It may not be literature, but it’s a fast-paced adventure. At the risk of sounding like an old British military officer, it’s a cracking good yarn. It has more twists and turns than a mountain road, and a climax that would please James Bond. Nathaniel York knows Eugene Walters wants to kill him, so he decides to get Walters first. It’s about being chased and chasing, and that’s why Brizzolara said, “Not to pat myself on the shoulder — but I think it’s like Moby-Dick. The white whale in this story would be the big, bad white guy.”
“Really?” I asked. “I thought you were going to say the white whale is death.”
“That’s interesting that you say that. Really, really interesting. There’s a scene I love in here. It came from out of nowhere. I don’t know where it came from. Nathaniel York and a guy named Sufi…”
Before he finished his sentence I said, “I know: they’re talking about death.”
Brizzolara bolted up from the bed and grabbed my leg and said, “It’s a fucking thrill to have somebody read this story!”
“Well, I did read it, and when I got to that part I wondered if it wasn’t what the whole book was about.”
“Yeah, you got it. You nailed it. It’s about death.”
In the scene we were referring to, Nathaniel York is surfing with a character named Sufi. The waves are flat, and they’re just lying on their boards, talking.
[Sufi] waved at a low-flying detachment of the primal-looking birds scooping the shoreline. “So you gotta let go of that. Rather, you’ve got to be ready to let go.”
“You talking about pelicans or death?”
“Yeah,” he answered. Very Sufi-like. And then, “You see, I know something dead men know.” He turned and looked at me levelly. He didn’t seem any crazier than he had a minute ago.
“Some soldiers know it and some cops, old people, sick people, firemen, and doctors…a few other people know it.”
“I give up.”
He whispered, “You ready?”
I nodded, smiling, ready for the big revelation.
Still whispering, he said, “It’s better to be alive than it is to be dead.” We stared at each other for a moment, smiling questioningly at each other, and then he laughed and tumbled off his board into the water.
He climbed back up and splashed some water at me. “Once you know that, there’s only one kind of passion you really got to look out for. Know what it is?”
“Death,” I answered.
“You got it. Perverse, isn’t it?” He started to paddle farther out with strong, even strokes.
That’s the image Brizzolara and I had in our minds. I said, “Running from death. Running to it.”
“And how we each do it. This poor schmuck, you know, has these bad circumstances. I mean, you know, I’ve got heart disease, cancer, all this stuff. We’re all running from it. You’re right, it’s death. The white whale.”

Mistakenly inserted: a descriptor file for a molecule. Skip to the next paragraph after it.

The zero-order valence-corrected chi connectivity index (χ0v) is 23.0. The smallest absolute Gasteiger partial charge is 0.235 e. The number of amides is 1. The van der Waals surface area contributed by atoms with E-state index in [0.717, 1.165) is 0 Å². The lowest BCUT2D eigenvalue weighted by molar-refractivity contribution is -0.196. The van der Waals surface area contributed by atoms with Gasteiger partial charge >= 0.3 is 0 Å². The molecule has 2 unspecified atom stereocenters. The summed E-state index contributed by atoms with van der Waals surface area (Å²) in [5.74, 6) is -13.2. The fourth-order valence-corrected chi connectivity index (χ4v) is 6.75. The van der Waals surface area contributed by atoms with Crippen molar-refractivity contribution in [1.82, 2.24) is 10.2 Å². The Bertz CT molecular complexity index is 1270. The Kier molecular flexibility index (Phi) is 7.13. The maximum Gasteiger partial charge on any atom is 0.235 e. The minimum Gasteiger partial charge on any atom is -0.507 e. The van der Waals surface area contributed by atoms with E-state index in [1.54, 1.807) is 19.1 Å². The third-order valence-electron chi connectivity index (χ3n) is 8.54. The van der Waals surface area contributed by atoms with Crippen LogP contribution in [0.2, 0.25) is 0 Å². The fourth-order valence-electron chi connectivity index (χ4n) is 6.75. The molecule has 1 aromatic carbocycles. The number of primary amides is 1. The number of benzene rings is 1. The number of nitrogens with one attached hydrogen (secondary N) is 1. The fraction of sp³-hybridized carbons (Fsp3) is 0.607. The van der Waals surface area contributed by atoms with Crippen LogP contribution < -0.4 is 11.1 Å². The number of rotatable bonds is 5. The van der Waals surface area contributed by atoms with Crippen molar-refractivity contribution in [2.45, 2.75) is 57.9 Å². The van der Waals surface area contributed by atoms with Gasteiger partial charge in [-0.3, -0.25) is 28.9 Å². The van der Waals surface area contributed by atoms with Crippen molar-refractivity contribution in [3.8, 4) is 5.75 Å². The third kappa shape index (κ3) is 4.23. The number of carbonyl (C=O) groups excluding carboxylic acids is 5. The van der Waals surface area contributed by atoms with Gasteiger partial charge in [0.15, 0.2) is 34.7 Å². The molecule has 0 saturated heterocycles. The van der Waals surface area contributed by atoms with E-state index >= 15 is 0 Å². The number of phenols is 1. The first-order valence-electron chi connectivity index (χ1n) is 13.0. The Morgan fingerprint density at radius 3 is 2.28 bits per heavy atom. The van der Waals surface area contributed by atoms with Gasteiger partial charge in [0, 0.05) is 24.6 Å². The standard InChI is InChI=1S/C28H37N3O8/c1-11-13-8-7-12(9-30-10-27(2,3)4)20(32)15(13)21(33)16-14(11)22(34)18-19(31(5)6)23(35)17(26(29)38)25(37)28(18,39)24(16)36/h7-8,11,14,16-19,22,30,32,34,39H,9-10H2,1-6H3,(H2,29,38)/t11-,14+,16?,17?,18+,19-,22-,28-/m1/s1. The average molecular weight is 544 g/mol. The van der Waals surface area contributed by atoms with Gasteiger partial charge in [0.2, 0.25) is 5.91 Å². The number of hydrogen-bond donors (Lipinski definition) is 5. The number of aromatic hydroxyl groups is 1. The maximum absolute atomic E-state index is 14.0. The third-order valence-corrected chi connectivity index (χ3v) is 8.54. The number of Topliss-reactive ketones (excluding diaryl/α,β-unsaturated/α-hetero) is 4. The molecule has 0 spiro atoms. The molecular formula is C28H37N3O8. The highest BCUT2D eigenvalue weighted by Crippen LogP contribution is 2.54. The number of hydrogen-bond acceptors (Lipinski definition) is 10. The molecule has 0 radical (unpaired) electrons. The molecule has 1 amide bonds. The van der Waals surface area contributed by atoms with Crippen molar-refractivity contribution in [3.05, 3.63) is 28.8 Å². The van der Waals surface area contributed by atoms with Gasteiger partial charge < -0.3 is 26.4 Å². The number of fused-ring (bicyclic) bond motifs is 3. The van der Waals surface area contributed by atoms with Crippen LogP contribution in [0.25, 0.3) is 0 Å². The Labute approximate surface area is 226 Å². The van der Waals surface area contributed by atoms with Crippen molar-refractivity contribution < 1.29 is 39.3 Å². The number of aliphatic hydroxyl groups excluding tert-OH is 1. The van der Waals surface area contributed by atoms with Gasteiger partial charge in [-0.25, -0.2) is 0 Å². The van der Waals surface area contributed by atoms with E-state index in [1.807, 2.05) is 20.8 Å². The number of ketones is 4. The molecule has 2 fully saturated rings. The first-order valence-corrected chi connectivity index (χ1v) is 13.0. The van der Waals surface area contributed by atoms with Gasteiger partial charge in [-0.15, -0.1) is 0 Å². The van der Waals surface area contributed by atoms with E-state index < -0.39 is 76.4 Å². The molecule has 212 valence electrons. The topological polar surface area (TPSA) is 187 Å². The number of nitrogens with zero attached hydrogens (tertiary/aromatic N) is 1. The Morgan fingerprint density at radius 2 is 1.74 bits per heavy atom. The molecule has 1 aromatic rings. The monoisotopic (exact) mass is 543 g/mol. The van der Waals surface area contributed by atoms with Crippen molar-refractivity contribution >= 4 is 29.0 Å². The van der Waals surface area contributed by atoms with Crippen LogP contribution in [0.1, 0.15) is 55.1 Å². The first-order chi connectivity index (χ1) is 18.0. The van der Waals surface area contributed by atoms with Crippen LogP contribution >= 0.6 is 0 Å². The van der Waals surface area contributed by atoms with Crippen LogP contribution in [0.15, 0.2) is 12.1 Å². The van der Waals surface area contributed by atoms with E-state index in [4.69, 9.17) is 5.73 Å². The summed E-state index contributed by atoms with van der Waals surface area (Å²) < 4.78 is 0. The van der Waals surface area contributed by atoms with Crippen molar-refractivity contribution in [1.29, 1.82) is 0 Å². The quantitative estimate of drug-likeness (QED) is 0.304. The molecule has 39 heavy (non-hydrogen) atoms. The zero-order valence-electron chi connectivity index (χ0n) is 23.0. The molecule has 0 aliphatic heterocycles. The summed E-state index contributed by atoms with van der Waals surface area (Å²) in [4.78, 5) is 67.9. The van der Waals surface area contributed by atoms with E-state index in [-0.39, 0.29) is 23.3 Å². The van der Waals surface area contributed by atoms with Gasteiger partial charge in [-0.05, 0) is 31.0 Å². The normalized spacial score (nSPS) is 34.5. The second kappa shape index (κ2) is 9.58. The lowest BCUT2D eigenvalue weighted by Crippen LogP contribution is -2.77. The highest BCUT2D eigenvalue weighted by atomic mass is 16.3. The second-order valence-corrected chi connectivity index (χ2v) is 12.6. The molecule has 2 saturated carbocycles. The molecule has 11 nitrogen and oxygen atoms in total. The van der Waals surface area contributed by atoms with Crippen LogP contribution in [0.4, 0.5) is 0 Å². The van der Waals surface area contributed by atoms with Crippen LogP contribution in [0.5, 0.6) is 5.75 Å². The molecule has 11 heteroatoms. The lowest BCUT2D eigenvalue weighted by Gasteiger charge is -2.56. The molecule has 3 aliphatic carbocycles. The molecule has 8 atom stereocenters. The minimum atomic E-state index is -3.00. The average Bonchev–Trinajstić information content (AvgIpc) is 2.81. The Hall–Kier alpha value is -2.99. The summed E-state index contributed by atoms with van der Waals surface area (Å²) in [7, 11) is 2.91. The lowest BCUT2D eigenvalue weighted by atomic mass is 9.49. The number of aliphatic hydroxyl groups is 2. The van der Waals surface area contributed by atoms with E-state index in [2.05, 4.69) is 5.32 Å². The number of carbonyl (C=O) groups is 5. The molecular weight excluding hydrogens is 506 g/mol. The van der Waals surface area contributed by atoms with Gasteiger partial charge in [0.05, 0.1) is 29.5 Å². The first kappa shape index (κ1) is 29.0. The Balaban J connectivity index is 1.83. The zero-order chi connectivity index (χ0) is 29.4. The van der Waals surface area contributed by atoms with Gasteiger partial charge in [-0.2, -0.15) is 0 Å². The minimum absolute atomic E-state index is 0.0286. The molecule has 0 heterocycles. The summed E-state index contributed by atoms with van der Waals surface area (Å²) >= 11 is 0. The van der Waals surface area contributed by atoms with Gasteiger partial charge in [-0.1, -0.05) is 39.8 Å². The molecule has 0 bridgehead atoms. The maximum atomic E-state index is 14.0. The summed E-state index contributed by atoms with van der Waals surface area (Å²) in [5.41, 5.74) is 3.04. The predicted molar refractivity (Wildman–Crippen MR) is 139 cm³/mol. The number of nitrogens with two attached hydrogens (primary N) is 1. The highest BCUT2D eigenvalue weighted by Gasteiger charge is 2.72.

“Nathaniel York is running from it. But in another way, he’s also running toward it. Like in Moby-Dick.”
“Yeah, like Ishmael. In this sense, it’s paradoxical. He’s trying to embrace life on the one hand. On the other, it’s, like, ‘Take me out of here! Give me the worst that can happen!’ ”
Brizzolara looked down at the floor, or maybe the tumbler. I waited until he said, “Ask me some questions.”
“All right. To what extent is Nathaniel York really John Brizzolara?”
“I’m not the tough guy Nathaniel York is, but the thing is, I’m the wise guy. You know, you wake up in the morning and you’re pissed off at your boss and you’re telling him off in the mirror. All the things you wish you could say. York gets to say these things. I don’t, because I live in the real world.”
He paused at this point, as though mentioning the real world had suddenly made him too aware of the one he was living in and the one that was living in him. He reached down for the now-empty tumbler on the floor, hauled himself off the mattress, and took three steps to a little cupboard. He filled the tumbler with vodka, leaving just enough room for a tiny splash of orange juice, the closest thing to nourishment he would get all day.
“This is really a bad time for me,” he said. “The past few months I’ve had bypass surgery, and then I got the flu, and, you know, I’m an alcoholic. The alcohol has really screwed up the medications.”
I had pushed too hard. Nathaniel York is John Brizzolara, and we both knew it. But I had wanted him to say it, to admit it, to make the point for my nice little article. I had opened a not-so-nice wound of self-awareness that he now wanted to medicate with his drug of choice.
I had to pull back, find safer ground. It seemed a good time to bring up his background. “You were raised in Chicago?” I said.
“Yeah. Big Italian family. Eight kids.”
“Where were you in the lineup?”
“Second born. I have an older sister who is a Jehovah’s Witness who considers me a prime candidate for hell. I took off to California and became a rock musician, ending up in New York. Not a very literary background. I always just wanted to eat life, to devour it. And I thought I could do anything, anything. I’m 52 years old right now, and I realize now [he chuckled], ‘You’re an idiot!’ But the thing is, I’m proud of some of the stuff I’ve done. These things you see on the walls? These are illustrations for stories I’ve done.”
“Why did you start writing?”
“My father was a writer. He did some fiction, but mostly he was a writer for Catholic magazines. I’d watch my father smoking his pipe, sitting at his Remington, and he’d pull the page out, and I’d look and I’d read it and I wouldn’t understand a word of it, but I knew it was magic. It was just, like, ‘Wow! This is wonderful! Where does he get all these words?’ Apparently some Freudian thing, you know. That’s what I wanted to do. And my father would always buy me books. Sherlock Holmes, Robert Benchley. I’d love every one of them. And this stuff” — he pointed to his manuscript on the bed — “is a direct descendent of my dad in the drugstore, pulling a book off the rack. ‘Here, read this, read this.’ I admired this guy so tremendously.”